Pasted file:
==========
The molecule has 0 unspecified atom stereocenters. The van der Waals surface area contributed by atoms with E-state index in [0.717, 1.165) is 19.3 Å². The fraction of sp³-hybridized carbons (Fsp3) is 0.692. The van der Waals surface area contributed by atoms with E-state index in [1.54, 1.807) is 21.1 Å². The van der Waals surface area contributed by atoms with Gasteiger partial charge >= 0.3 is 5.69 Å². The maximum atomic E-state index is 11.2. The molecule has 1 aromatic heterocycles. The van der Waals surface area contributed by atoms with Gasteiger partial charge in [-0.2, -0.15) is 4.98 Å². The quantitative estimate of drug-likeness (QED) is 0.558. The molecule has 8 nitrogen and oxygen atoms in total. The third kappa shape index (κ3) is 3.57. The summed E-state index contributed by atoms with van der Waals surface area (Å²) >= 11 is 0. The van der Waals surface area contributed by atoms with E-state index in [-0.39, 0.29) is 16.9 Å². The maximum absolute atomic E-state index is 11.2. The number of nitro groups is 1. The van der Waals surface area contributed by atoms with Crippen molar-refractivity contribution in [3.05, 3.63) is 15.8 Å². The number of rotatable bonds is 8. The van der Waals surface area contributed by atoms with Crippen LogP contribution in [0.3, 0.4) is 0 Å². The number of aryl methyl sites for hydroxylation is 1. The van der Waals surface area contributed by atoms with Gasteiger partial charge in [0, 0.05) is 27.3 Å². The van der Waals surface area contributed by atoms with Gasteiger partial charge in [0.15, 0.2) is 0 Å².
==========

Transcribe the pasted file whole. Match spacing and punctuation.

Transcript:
The molecule has 0 unspecified atom stereocenters. The van der Waals surface area contributed by atoms with E-state index in [0.717, 1.165) is 19.3 Å². The fraction of sp³-hybridized carbons (Fsp3) is 0.692. The van der Waals surface area contributed by atoms with E-state index in [1.54, 1.807) is 21.1 Å². The van der Waals surface area contributed by atoms with Gasteiger partial charge >= 0.3 is 5.69 Å². The maximum atomic E-state index is 11.2. The molecule has 1 aromatic heterocycles. The van der Waals surface area contributed by atoms with Gasteiger partial charge in [-0.2, -0.15) is 4.98 Å². The quantitative estimate of drug-likeness (QED) is 0.558. The molecule has 8 nitrogen and oxygen atoms in total. The third kappa shape index (κ3) is 3.57. The summed E-state index contributed by atoms with van der Waals surface area (Å²) >= 11 is 0. The van der Waals surface area contributed by atoms with E-state index in [-0.39, 0.29) is 16.9 Å². The maximum absolute atomic E-state index is 11.2. The number of nitro groups is 1. The van der Waals surface area contributed by atoms with Crippen molar-refractivity contribution in [3.05, 3.63) is 15.8 Å². The number of rotatable bonds is 8. The van der Waals surface area contributed by atoms with Crippen LogP contribution in [0.3, 0.4) is 0 Å². The number of aryl methyl sites for hydroxylation is 1. The van der Waals surface area contributed by atoms with Gasteiger partial charge in [0, 0.05) is 27.3 Å². The van der Waals surface area contributed by atoms with Gasteiger partial charge in [0.15, 0.2) is 0 Å².